Despite the known role of beta-amyloid (Aβ) in AD pathogenesis the downstream events that contribute to tau aggregation, neurotoxicity and cognitive decline still remain fundamental and poorly understood. Recently, our group reported that numerous spliceosome proteins including U1-70K aggregate in AD in close association with tau neurofibrillary tangles, but not other non-AD neurodegenerative diseases (Bai et al, PNAS, 2013). Unspliced RNA species were also found significantly elevated in AD brain, further supporting the role of spliceosome loss-of-function in AD. Aggregates of U1-70K and other core members of the U1 small ribonucleoprotein (U1 snRNP) complex are also observed in familial cases of AD caused by mutations in amyloid precursor protein (APP), which strongly links Aβ deposition with U1 snRNP aggregation (Hales et al, Mol. Neurodegeneration 2014). Given the critical role of the U1 spliceosome in regulation of 98 percent of RNA splicing events, and the large scale RNA splicing deficits in AD brain, better understanding of U1 snRNP dysfunction may reveal new signaling mechanisms linking Aβ to tau aggregation in AD. Our recent evidence indicates that intrinsically disordered low complexity (LC) domains are necessary for U1-70K aggregation in AD brain (Diner et al, JBC 2014). To better understand these mechanisms, we are currently developing new mass spectrometry approaches to map post-translational modifications (PTMs) within disordered LC domains of U1-70K and other aggregated U1 snRNPs in detergent insoluble fractions in AD brain tissue. Determining how these PTMs impact pathological U1-70K and tau associations in AD may lead to new approaches that modify global splicing defects observed in AD. These studies are being performed in collaboration with Joshua Shulman (Baylor School of Medicine), James Lah (Emory University) and Chadwick Hales (Emory University).


One major goal of our group is to utilize quantitative proteomics methodologies to better understand the pathogenesis of Alzheimer's Disease (AD) and other neurodegenerative diseases. As part of the National Institutes of Health (NIH) Accelerating Medicines Partnership for Alzheimer’s Disease consortium (, our approach leverages the strengths of a national team of collaborating investigators and industry to couple advanced transcriptomics, proteomics and metabolomics with informatics approaches, particularly systems biology, and also employs model systems to nominate new drug targets for AD treatment. To identify novel proteomic targets, our team at Emory is processing >2,000 human postmortem brain tissues for analysis by both label-free and isobaric tagging quantitative mass spectrometry methods. Protein changes in synapses, insoluble aggregates and select post-translational modifications (PTMs), including phosphorylation and ubiquitination, will be determined. Systems biology approaches such as Weighted Co-expression Network Analysis (WGCNA) are currently being used to classify the proteome into biologically meaningful modules of co-expressed proteins linked to specific cell types, organelles, and biological pathways.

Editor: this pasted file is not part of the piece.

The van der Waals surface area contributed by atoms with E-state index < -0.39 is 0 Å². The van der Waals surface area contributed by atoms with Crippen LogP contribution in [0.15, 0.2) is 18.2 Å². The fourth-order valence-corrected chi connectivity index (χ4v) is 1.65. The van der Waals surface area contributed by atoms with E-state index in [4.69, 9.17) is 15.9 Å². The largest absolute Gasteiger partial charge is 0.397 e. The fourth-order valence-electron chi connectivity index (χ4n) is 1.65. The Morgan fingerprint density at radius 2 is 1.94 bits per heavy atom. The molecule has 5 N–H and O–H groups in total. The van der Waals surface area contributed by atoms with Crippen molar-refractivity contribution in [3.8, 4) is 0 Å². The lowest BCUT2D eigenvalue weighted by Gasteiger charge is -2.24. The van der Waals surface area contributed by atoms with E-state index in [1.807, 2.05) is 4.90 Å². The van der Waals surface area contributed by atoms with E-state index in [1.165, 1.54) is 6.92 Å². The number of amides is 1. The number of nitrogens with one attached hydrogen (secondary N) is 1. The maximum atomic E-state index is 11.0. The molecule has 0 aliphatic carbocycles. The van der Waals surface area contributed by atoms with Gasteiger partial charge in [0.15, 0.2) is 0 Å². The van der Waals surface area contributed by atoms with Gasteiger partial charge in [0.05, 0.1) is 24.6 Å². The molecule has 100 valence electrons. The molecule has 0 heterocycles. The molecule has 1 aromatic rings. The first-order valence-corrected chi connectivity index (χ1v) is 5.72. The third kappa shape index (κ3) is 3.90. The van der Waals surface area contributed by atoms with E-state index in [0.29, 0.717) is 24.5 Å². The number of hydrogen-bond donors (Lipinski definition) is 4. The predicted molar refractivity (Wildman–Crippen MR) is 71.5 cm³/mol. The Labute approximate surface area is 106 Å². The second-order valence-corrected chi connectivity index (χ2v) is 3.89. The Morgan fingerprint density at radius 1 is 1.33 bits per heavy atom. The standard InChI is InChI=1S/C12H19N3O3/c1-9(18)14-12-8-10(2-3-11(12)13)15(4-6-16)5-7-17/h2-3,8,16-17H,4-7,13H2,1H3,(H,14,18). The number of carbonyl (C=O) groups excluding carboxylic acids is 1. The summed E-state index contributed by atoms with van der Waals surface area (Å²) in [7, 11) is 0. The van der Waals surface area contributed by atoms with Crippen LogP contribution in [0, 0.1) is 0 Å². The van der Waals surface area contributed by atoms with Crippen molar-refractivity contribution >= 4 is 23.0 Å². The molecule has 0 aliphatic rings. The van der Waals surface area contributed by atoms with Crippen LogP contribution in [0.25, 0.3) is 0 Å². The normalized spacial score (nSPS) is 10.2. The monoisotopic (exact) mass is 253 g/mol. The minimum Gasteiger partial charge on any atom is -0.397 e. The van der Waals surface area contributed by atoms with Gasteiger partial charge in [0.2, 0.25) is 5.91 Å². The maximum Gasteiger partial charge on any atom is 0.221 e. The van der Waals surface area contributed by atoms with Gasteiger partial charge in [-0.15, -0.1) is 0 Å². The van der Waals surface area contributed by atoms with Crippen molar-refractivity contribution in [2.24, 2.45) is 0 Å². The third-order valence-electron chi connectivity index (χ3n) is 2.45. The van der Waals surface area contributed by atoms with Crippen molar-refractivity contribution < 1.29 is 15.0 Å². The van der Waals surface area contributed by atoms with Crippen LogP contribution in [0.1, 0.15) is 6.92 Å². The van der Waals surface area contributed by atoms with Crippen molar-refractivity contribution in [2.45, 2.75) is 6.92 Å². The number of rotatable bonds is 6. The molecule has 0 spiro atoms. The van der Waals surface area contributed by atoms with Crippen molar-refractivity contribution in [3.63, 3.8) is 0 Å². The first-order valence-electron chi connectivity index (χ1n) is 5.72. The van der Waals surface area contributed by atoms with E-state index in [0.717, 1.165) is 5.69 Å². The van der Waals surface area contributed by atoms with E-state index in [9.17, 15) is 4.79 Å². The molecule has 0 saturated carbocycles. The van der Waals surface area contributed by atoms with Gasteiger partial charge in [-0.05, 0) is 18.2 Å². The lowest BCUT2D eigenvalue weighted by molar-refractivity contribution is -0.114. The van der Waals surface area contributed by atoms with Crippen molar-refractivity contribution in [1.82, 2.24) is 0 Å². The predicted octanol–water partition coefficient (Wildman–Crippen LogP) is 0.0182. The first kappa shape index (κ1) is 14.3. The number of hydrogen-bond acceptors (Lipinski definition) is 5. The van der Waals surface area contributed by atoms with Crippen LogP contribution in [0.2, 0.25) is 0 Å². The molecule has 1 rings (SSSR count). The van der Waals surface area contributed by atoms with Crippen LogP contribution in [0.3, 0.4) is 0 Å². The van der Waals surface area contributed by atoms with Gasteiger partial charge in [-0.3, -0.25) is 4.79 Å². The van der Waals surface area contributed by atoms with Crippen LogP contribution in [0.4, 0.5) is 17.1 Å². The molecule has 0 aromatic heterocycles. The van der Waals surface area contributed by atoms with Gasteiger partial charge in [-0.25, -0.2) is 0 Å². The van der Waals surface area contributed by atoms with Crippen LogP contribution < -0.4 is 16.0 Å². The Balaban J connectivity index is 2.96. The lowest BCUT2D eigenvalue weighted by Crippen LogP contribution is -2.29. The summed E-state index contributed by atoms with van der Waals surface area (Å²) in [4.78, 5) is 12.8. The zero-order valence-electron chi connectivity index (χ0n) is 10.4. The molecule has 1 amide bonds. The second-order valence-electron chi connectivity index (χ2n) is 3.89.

The most promising candidates will be studied for effects on neuronal viability and interactions with Aβ and tau using cell culture and drosophila models. These results and other data will drive selection of the most promising candidates to advance mouse models to assess therapeutic potential.


Recent genome wide association studies (GWAS) of Alzheimer’s Disease (AD) have identified at least 20 regions of the human genome that are linked with developing AD. Currently it is not known why these regions are associated with AD. In collaboration with Thomas Wingo (Emory Neurology), we are re-sequencing genes in and around the 20 AD GWAS loci to identify all potential risk variants. Our hypothesis is that some AD GWAS signals are due to one or more single nucleotide variants (SNVs) that introduce coding changes in the translated protein product causing instability and potential aggregation. By combining our genetic sequencing data with cutting-edge mass spectrometry we will identify encoded protein products of AD GWAS candidate genes from individuals that underwent genetic sequencing. This will allow us to ask which genetic variants associate with AD and whether those genetic variants influence the abundance or aggregation potential of proteins in postmortem brain tissue of individuals with AD. This gives us the ability to directly test whether variant containing proteins are more or less abundant or aggregation prone in carriers versus non-carriers and determine whether this contributes to AD risk.